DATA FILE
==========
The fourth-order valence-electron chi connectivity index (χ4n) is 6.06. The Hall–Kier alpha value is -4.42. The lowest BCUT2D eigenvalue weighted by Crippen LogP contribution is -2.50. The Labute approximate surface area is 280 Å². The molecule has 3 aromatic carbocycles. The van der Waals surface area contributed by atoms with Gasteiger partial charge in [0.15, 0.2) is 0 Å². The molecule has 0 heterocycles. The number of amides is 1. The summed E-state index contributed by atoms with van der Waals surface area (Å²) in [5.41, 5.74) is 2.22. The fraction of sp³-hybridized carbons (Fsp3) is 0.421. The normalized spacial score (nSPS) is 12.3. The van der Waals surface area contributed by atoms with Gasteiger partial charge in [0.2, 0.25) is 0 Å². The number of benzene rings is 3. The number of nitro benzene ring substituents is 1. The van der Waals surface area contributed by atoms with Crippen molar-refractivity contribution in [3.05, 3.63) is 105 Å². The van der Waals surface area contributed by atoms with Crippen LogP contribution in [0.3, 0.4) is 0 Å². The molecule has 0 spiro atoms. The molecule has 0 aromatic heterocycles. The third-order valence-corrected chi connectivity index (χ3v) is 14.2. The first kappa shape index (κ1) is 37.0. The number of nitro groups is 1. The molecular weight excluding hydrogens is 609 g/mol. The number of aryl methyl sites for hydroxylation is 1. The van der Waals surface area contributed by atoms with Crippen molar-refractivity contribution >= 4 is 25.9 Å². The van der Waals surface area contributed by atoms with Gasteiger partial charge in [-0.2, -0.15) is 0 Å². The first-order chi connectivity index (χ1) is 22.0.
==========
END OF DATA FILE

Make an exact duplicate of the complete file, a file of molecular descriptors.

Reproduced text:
The fourth-order valence-electron chi connectivity index (χ4n) is 6.06. The Hall–Kier alpha value is -4.42. The lowest BCUT2D eigenvalue weighted by Crippen LogP contribution is -2.50. The Labute approximate surface area is 280 Å². The molecule has 3 aromatic carbocycles. The van der Waals surface area contributed by atoms with Gasteiger partial charge in [0.15, 0.2) is 0 Å². The molecule has 0 heterocycles. The number of amides is 1. The summed E-state index contributed by atoms with van der Waals surface area (Å²) in [5.41, 5.74) is 2.22. The fraction of sp³-hybridized carbons (Fsp3) is 0.421. The normalized spacial score (nSPS) is 12.3. The van der Waals surface area contributed by atoms with Gasteiger partial charge in [0.2, 0.25) is 0 Å². The number of benzene rings is 3. The number of nitro benzene ring substituents is 1. The van der Waals surface area contributed by atoms with Crippen molar-refractivity contribution in [3.05, 3.63) is 105 Å². The van der Waals surface area contributed by atoms with Crippen LogP contribution in [0.3, 0.4) is 0 Å². The molecule has 0 spiro atoms. The molecule has 0 aromatic heterocycles. The third-order valence-corrected chi connectivity index (χ3v) is 14.2. The first kappa shape index (κ1) is 37.0. The number of nitro groups is 1. The molecular weight excluding hydrogens is 609 g/mol. The number of aryl methyl sites for hydroxylation is 1. The van der Waals surface area contributed by atoms with Crippen molar-refractivity contribution >= 4 is 25.9 Å². The van der Waals surface area contributed by atoms with Gasteiger partial charge in [-0.2, -0.15) is 0 Å². The first-order chi connectivity index (χ1) is 22.0.